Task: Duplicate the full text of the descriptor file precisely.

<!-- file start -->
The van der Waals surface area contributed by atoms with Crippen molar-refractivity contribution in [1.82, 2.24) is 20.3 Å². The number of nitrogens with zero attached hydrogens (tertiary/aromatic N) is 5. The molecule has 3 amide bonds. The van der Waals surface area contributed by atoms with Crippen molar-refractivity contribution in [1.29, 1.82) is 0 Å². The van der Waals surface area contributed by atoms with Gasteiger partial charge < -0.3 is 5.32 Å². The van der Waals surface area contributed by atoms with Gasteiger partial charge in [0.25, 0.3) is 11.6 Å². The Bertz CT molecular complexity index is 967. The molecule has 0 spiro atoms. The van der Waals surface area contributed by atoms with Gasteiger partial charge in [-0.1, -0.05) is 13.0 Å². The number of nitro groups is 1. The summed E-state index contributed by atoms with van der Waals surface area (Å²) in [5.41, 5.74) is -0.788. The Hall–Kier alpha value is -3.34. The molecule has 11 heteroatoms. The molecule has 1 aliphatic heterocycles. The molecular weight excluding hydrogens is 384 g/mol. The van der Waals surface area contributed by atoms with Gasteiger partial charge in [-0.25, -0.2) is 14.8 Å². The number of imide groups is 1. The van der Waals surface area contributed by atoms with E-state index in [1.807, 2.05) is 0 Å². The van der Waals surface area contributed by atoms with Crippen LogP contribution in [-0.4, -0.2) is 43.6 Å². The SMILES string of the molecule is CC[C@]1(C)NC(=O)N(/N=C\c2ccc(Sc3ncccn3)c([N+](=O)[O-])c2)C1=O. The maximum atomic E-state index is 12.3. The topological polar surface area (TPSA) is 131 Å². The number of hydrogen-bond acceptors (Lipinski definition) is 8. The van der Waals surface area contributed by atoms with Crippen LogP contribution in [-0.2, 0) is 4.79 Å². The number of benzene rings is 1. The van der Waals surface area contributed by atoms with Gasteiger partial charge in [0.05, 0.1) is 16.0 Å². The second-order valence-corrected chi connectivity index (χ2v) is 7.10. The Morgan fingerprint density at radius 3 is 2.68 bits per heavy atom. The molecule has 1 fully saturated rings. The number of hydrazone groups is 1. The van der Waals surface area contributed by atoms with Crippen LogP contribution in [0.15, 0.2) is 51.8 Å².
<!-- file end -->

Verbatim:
The van der Waals surface area contributed by atoms with Crippen molar-refractivity contribution in [1.82, 2.24) is 20.3 Å². The number of nitrogens with zero attached hydrogens (tertiary/aromatic N) is 5. The molecule has 3 amide bonds. The van der Waals surface area contributed by atoms with Crippen molar-refractivity contribution in [1.29, 1.82) is 0 Å². The van der Waals surface area contributed by atoms with Gasteiger partial charge < -0.3 is 5.32 Å². The van der Waals surface area contributed by atoms with Gasteiger partial charge in [0.25, 0.3) is 11.6 Å². The Bertz CT molecular complexity index is 967. The molecule has 0 spiro atoms. The van der Waals surface area contributed by atoms with Gasteiger partial charge in [-0.1, -0.05) is 13.0 Å². The number of nitro groups is 1. The summed E-state index contributed by atoms with van der Waals surface area (Å²) in [5.41, 5.74) is -0.788. The Hall–Kier alpha value is -3.34. The molecule has 11 heteroatoms. The molecule has 1 aliphatic heterocycles. The molecular weight excluding hydrogens is 384 g/mol. The van der Waals surface area contributed by atoms with Gasteiger partial charge in [-0.25, -0.2) is 14.8 Å². The number of imide groups is 1. The van der Waals surface area contributed by atoms with E-state index in [1.807, 2.05) is 0 Å². The van der Waals surface area contributed by atoms with Crippen LogP contribution in [-0.4, -0.2) is 43.6 Å². The SMILES string of the molecule is CC[C@]1(C)NC(=O)N(/N=C\c2ccc(Sc3ncccn3)c([N+](=O)[O-])c2)C1=O. The maximum atomic E-state index is 12.3. The topological polar surface area (TPSA) is 131 Å². The number of hydrogen-bond acceptors (Lipinski definition) is 8. The van der Waals surface area contributed by atoms with Crippen LogP contribution in [-0.2, 0) is 4.79 Å². The number of benzene rings is 1. The van der Waals surface area contributed by atoms with Gasteiger partial charge in [0.05, 0.1) is 16.0 Å². The second-order valence-corrected chi connectivity index (χ2v) is 7.10. The Morgan fingerprint density at radius 3 is 2.68 bits per heavy atom. The molecule has 1 fully saturated rings. The number of hydrazone groups is 1. The van der Waals surface area contributed by atoms with Crippen LogP contribution in [0.15, 0.2) is 51.8 Å².